Happy Humans and Sad Dolphins

Will a photo of hundreds of happy humans standing to form a shape of a dolphin on an open field do what a plea from a Mexican Senator and condemnation from conservation bodies and celebrities across the globe has not been able to do so far?

Release 25 still living bottlenose dolphins into the wild.

There are 25 of the world’s saddest dolphins, caught from the Solomon Islands, which are currently in captivity at Subic Bay in the Philippines. They are being trained to interact with humans for a spa therapy programme which will take place in 2012 at Resorts World Sentosa (RWS) Marine Life Park, the world’s largest oceanarium, in Singapore. 2 dolphins have already died from an infection that was picked up while in captivity and there is documented evidence that RWS has not taken proper care of the 25 dolphins in accordance with international dolphin care standards.

There are several reasons why many people believe that RWS is doing something highly unethical.

    The process of capturing and transporting dophins is highly risky and traumatic with 30% to 80% of dolphins dying during the capture process. At least 12 dolphins out of 28 brought to Mexico in 2003 have already died which prompted Mexico to ban the import of dolphins in 2006.
    Dolphins raised in the wild with thousands of kilometres of coral, wildlife and open seas to adventure, play in and experience are now be in a prison with limited interaction and space.
    What does our forcible handling of these intelligent animals say about us.

RWS is promoting the capture and training of the dolphins as being in the interest of educating the public. If the public wants to be educated on how dolphins behave, will watching performing dolphins and touching them be the best way for the public to learn? Can money spent to educate the public on dolphins be done better another way?

    For example,
    Subsidised tours to the Solomon Islands, so that interested members of the public can see dolphins in their natural habitats.
    Creating and airing a television series about dolphins?
    An annual public education campaign about dolphins, just as many health awareness societies in Singapore do?

Is it really, really worth it?

The Concert!

Just as a campaign was successful in preventing a whale shark from coming to Singapore, local NGOs are campaigning to ask RWS free the dolphins. To this end, on Sunday, 28 August 2011 an open concert, organised by Animal Concerns and Research & Education Society, was held at Hong Lim Park. The concertgoers were asked to wear black tops and stand in the formation of a dolphin so that a picture could be taken. Along with Mexican Senator Jorge Legorreta Ordorica’s letter to Singapore’s former National Development Minister, Mah Bow Tan, UPS’ declaration that it will no longer transport dolphins and the world’s biggest dolphin broker’s retirement from the wild dolphin trade, the concert event and pictures are mounting evidence that capturing and using the dolphins as a commercial attraction is unacceptable to the local and international community.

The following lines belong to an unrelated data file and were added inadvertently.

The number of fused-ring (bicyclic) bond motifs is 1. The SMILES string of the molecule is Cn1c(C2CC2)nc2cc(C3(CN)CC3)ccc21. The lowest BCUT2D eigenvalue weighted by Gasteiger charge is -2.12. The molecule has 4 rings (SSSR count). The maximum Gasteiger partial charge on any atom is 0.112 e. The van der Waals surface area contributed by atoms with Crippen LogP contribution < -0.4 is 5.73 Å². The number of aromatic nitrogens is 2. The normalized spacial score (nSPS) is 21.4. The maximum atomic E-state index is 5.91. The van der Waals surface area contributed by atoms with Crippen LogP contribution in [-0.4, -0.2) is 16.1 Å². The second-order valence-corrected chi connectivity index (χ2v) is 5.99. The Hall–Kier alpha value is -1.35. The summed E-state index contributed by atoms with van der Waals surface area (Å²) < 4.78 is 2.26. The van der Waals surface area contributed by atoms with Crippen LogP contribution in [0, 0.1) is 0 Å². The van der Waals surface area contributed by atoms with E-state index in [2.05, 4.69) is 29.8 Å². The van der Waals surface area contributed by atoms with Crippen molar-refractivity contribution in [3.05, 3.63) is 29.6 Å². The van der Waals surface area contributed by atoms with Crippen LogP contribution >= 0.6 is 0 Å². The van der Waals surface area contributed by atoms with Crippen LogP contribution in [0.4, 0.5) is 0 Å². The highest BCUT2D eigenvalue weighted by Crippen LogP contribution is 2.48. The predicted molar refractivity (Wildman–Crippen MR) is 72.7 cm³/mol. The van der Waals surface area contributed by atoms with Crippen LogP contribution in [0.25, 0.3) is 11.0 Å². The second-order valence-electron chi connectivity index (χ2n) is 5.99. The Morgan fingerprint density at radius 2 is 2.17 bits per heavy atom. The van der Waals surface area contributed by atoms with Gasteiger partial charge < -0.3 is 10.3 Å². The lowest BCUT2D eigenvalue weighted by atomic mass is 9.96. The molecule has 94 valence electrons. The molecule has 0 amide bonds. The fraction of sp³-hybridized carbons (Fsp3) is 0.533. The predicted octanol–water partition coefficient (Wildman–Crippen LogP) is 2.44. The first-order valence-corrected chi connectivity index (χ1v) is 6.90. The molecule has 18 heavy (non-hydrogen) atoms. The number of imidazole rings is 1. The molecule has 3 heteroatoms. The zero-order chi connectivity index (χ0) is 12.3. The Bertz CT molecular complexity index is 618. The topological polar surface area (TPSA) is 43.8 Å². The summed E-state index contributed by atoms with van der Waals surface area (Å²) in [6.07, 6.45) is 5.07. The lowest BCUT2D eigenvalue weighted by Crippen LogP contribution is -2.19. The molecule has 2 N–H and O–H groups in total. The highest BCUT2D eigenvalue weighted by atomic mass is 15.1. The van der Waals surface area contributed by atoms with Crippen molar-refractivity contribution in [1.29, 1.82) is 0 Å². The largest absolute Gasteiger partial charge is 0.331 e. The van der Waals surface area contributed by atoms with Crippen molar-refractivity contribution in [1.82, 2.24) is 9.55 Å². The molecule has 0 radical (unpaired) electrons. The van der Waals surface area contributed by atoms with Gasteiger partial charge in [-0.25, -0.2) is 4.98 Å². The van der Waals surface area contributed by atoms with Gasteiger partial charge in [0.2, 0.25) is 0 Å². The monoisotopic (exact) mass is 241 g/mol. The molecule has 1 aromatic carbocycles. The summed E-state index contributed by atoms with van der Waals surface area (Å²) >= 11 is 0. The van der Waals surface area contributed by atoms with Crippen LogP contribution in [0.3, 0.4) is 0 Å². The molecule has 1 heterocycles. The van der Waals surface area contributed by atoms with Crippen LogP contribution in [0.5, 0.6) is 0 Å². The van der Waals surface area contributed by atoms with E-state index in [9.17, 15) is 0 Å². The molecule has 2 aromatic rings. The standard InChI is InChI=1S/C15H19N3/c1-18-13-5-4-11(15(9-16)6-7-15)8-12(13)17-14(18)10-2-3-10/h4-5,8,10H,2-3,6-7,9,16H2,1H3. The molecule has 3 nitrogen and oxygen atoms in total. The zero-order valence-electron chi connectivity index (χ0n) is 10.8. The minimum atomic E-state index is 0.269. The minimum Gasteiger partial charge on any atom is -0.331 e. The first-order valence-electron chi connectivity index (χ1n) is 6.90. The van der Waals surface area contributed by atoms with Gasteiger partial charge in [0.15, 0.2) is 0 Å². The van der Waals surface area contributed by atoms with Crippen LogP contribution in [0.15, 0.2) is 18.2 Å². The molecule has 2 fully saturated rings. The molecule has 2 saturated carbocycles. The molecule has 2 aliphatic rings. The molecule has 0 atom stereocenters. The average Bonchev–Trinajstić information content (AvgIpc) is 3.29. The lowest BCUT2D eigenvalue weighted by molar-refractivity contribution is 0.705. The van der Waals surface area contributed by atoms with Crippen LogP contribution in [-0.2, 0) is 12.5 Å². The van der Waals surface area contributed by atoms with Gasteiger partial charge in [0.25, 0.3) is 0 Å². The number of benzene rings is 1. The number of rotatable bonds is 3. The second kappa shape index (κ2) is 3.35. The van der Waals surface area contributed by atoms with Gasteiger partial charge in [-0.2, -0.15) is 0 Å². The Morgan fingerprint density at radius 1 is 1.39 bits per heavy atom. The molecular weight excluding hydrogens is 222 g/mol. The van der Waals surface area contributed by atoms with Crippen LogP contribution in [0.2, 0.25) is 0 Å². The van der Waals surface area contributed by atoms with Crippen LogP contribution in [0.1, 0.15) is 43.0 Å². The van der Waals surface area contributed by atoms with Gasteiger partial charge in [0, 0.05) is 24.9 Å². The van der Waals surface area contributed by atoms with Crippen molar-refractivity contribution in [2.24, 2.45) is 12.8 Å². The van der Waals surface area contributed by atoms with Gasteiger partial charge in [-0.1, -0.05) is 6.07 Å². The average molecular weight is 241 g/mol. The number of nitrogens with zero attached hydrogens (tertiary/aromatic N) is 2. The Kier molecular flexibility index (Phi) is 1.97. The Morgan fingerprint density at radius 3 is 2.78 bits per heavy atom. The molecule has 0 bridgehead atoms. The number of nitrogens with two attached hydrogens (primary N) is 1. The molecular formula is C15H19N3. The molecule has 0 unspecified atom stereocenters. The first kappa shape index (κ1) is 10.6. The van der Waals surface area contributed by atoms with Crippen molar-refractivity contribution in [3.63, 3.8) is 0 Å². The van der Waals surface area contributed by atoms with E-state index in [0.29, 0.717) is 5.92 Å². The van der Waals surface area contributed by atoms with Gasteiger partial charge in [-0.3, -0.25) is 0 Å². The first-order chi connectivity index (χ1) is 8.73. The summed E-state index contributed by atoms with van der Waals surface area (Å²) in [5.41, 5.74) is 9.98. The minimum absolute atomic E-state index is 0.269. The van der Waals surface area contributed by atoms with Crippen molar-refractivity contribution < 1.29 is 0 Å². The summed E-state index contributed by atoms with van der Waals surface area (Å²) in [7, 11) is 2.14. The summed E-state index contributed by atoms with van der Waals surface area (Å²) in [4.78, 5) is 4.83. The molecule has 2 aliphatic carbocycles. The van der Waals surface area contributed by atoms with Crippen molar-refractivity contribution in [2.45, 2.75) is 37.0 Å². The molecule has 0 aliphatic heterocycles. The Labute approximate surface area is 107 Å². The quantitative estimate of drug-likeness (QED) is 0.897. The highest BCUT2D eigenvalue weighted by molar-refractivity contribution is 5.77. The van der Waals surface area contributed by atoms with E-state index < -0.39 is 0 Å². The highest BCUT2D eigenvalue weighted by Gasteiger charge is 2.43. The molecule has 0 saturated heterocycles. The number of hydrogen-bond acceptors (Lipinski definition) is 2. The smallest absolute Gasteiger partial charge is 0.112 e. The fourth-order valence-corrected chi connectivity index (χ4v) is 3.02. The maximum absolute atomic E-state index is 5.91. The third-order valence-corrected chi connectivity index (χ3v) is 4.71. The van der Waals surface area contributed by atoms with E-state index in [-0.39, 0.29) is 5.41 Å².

What an enjoyable concert it was. The humans were happy. The performers were happy. The music was happy. The dogs were happy. The concert organisers and various celebrities gave speeches. The musicians performed their music. The kids got to name dolphins, no doubt good practice for having more happy baby humans many years in the future. Lots of photos were taken. Food was eaten. Volunteers managed the crowds. Concertgoers played with their children. Half an hour was spent standing up in a group so that the photo could be taken.

The event wrapped up at 7.30pm and everyone, except the dolphins went home. Will the concert and the pictures work? Will the world’s saddest dolphins get to go home too?
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The Wonderful World of Bottlenose Dolphins

They may look happy all the time, but dolphins cannot smile. The smile you see is simply the way their mouth is shaped.

Bottlenose dolphins are the most well known type of dolphin. They generally live in pods of 10 to 30 dolphins and hunt for fish, shellfish and squid, individually and in teams, by using sonar echolocation where they emit clicks and listen for the return echo in similar manner to bats.

Living up to 40 years, they are 2 to 4 metres long and weigh between 150 to 650 kilogrammes. The name bottlenose is a reference to the fact that their jaws, also called a rostrum, extends from the head in a bottlelike shape. Their nose is a blowhole on top of their heads. As with all mammals, they need air to breathe but dolphins are capable of staying underwater for 20 minutes.

They use body language such as head butts and snapping jaws; whistles and burst of sounds to communicate. For example three pulsed sounds is a sign that a dolphin is competing for a piece of food to warn off other dolphins. Dolphins have been observed using a marine sponge to protect their rostrum when searching for food in on sandy sea bottoms.

Dolphins have rescued divers at risk from great white sharks and beached sperm whales that were not able to swim away safely after being refloated by human rescuers. Since before 1847, a pod of bottlenose dolphins in Laguna in South Brazil drive fish towards the shores where fishermen are waiting. When one dolphin rolls over, the fishermen throw out their nets to catch the fish. The dolphins then eat any fish that escape the nets.